An entire 232-page book on one 19-verse Psalm? If that sounds unbearably dull then you may be surprised. The Vine and the Son of Man – Andrew Streett’s revised doctoral dissertation reproduced through Fortress Press’ Emerging Scholars series – is a prime example of the cornucopia of fruits one can reap from a close and careful study of the Word. Streett plumbs the depths of the oft-overlooked Psalm 80, paying a close attention to how it became interpreted eschatologically and messianically in the completed Psalter, the OT, Second Temple literature, and the NT.
Tag: Christology (page 1 of 2)
This is my concluding review of Ehrman’s How Jesus Became God, giving a summary of the book and my overall impressions. For a slower in-depth walk through the book, its arguments, and the reply book How God Became Jesus, check out my series Ehrman’s Christology War.
Two titans are being released today and will no doubt cause internet carnage in their wake. One book is called How Jesus Became God and the other, How God Became Jesus, is responding to it. The former is from the (in)famous skeptical scholar Bart Ehrman, and the latter is from a supergroup of evangelical scholars – but hopefully unlike supergroups, they’re actually good together – Michael Bird, Simon Gathercole, Craig Evans, Charles Hill, and Chris Tilling. These two books tackles the questions of whether Jesus’ earliest followers considered Him as divine or whether this was a later development in the church.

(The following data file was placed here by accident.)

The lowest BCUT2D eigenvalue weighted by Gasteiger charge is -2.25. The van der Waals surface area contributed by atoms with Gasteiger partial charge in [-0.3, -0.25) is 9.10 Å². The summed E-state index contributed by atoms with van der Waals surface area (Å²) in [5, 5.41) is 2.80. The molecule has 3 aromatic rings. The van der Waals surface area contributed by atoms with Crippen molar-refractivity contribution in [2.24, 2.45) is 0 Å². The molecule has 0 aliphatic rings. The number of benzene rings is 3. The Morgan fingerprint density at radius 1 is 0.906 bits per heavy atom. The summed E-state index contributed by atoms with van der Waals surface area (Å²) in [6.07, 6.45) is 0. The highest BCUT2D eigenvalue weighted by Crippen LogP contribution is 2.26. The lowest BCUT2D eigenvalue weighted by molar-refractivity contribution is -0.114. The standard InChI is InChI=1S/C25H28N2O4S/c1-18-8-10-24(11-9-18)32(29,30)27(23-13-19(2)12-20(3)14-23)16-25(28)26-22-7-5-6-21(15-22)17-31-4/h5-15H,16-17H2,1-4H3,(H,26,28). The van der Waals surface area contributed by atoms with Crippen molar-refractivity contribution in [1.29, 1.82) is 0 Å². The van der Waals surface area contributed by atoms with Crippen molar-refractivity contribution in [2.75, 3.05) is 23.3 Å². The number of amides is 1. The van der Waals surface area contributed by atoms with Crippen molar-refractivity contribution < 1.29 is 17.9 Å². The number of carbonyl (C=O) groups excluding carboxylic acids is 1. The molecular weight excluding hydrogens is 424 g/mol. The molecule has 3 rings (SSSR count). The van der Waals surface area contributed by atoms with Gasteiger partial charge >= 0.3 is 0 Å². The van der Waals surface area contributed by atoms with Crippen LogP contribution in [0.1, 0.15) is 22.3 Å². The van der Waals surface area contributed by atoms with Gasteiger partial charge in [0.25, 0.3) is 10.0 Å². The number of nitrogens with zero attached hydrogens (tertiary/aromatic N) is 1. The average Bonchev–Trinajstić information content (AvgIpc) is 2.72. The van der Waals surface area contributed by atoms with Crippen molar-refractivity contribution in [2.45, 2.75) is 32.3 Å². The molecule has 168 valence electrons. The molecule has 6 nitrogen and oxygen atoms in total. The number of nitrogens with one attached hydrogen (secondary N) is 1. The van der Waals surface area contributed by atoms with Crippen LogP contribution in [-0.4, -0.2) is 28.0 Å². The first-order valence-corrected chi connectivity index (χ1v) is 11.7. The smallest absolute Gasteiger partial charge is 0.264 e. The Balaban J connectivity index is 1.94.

I noticed an interesting theme on ‘knowing the LORD’ when I started reading through Exodus this year (using my bible marking plan). I then started noticing it elsewhere and would like to show what I think is a surprising connection in the New Testament.
What do we mean when we say that Jesus is the “Son of God”? And why does the title matter? Maybe you have pondered these things, and it has never quite made sense. You wouldn’t be alone, the question is a common one; and especially with current controversies over how the title should be translated in Muslim contexts, a voice of sanity is needed. D. A. Carson is such a voice, and intends for his book Jesus the Son of God to “foster clear thinking” (p12) on these issues.